New York

Trading Hands. . . from the Dutch to the English

Wall or Wall Street?

Wall Street has not always been a central hub of the world's finances, as we know it today; it was actually once just a wall marking the boundaries of a Manhattan settlement. Who knew that a literal wall would be the foundation for the terminology we currently associate with the world's financial industry?



Research taken from Of the People

Image: http://www.city-data.com/forum/politics-other-controversies/893087-did-you-know-honor-african-american.html

We can work out all the kinks, right?

We observed the Dutch as being our biggest rival in trade – particularly the slave trade – and our nation decided it was time for action. Our primary move was on New Netherland which we would rename New York. James, the Duke of York, was able to acquire and distribute the land we currently inhabited by persuading his older brother, Charles. Unfortunately, we had to share our conquered colony with the Dutch who currently populated it. Also, the government struggled in their attempts to please both of our parties. Though the Dutch were entitled to religious freedom, our new government would fail in their overemphasis on feudal land policies and the ability to attain a self-governed colony. This lack of self-government caused us difficulties in effectively raising the necessary funds that were an obligatory part of James returns. Soon, however, James gave into our desires and granted us an elective assembly. At our first meeting we passed a “Charter of Libertyes and Privileges”; however, James did not approve. James’ decision was based upon the fact that our young colony would give too many rights to our colonists and that we might challenge the Parliament’s power. This declination would ultimately leave our colony in internal chaos resulting in slow growth, political instability, and internal conflict.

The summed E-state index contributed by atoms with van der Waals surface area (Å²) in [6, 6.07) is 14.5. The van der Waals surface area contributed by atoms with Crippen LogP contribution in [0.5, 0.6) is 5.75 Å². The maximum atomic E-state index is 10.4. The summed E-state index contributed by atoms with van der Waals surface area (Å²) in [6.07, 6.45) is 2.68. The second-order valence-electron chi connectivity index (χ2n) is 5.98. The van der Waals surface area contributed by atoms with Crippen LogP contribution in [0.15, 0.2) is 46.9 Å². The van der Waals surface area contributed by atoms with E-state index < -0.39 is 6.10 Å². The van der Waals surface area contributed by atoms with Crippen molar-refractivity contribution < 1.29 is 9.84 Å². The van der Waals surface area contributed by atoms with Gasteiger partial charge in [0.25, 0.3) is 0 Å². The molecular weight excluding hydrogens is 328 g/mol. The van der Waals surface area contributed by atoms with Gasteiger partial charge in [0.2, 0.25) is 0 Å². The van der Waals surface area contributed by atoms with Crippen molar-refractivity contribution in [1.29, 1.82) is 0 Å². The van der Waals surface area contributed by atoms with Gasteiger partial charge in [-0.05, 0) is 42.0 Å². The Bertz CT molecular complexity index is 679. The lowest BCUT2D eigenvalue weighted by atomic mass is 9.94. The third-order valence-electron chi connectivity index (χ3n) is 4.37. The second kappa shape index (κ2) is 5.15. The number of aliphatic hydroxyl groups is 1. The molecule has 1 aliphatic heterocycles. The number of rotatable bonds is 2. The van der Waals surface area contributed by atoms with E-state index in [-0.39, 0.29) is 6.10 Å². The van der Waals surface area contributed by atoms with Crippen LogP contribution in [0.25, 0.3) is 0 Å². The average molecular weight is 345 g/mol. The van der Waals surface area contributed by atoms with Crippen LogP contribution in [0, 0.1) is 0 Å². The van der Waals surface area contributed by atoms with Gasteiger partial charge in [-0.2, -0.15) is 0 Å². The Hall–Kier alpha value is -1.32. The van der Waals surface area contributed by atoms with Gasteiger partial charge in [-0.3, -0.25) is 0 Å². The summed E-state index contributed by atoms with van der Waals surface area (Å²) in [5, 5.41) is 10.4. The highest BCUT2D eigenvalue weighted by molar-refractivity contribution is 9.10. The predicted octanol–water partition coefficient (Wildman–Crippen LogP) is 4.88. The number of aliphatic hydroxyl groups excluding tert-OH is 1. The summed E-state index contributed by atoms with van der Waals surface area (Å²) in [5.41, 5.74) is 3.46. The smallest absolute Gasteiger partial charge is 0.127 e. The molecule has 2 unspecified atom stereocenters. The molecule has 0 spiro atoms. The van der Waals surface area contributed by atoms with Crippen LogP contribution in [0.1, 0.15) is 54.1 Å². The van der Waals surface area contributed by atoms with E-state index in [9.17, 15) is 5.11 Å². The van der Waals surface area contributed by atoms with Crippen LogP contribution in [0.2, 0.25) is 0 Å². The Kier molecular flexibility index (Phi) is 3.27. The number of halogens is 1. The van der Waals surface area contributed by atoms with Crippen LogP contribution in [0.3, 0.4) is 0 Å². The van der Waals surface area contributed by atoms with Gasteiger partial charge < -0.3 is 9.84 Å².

Research taken from Of the People

Image: http://www.sonofthesouth.net/revolutionary-war/colonies/new-york.htm